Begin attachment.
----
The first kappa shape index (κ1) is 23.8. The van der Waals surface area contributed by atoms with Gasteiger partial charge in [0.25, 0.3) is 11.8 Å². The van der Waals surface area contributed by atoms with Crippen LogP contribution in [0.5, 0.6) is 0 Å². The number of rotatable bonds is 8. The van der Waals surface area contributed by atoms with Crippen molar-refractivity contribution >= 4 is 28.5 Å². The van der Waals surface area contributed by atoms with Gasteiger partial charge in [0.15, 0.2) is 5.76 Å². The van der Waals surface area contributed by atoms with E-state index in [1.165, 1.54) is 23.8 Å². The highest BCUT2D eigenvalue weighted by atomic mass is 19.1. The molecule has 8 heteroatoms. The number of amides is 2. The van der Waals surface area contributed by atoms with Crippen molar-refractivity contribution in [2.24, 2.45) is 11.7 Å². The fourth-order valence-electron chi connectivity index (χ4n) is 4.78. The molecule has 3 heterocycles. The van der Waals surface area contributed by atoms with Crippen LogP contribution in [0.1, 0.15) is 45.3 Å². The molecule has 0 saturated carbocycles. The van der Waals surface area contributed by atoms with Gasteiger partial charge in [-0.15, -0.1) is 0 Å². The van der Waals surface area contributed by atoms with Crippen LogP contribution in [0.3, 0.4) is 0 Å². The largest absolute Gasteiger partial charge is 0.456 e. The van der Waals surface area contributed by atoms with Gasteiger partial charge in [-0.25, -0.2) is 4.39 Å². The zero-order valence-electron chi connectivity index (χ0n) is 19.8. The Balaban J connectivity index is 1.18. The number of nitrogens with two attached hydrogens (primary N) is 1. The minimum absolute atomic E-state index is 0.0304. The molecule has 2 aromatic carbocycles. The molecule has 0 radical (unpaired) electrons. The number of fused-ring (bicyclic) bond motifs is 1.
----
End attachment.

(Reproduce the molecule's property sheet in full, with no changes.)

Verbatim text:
The first kappa shape index (κ1) is 23.8. The van der Waals surface area contributed by atoms with Gasteiger partial charge in [0.25, 0.3) is 11.8 Å². The van der Waals surface area contributed by atoms with Crippen LogP contribution in [0.5, 0.6) is 0 Å². The number of rotatable bonds is 8. The van der Waals surface area contributed by atoms with Crippen molar-refractivity contribution >= 4 is 28.5 Å². The van der Waals surface area contributed by atoms with Gasteiger partial charge in [0.15, 0.2) is 5.76 Å². The van der Waals surface area contributed by atoms with E-state index in [1.165, 1.54) is 23.8 Å². The highest BCUT2D eigenvalue weighted by atomic mass is 19.1. The molecule has 8 heteroatoms. The number of amides is 2. The van der Waals surface area contributed by atoms with Crippen molar-refractivity contribution in [2.24, 2.45) is 11.7 Å². The fourth-order valence-electron chi connectivity index (χ4n) is 4.78. The molecule has 3 heterocycles. The van der Waals surface area contributed by atoms with Crippen LogP contribution in [0.1, 0.15) is 45.3 Å². The molecule has 0 saturated carbocycles. The van der Waals surface area contributed by atoms with Gasteiger partial charge in [-0.15, -0.1) is 0 Å². The van der Waals surface area contributed by atoms with Crippen LogP contribution in [0.3, 0.4) is 0 Å². The largest absolute Gasteiger partial charge is 0.456 e. The van der Waals surface area contributed by atoms with Gasteiger partial charge in [-0.25, -0.2) is 4.39 Å². The zero-order valence-electron chi connectivity index (χ0n) is 19.8. The Balaban J connectivity index is 1.18. The number of nitrogens with two attached hydrogens (primary N) is 1. The minimum absolute atomic E-state index is 0.0304. The molecule has 2 aromatic carbocycles. The molecule has 0 radical (unpaired) electrons. The number of fused-ring (bicyclic) bond motifs is 1.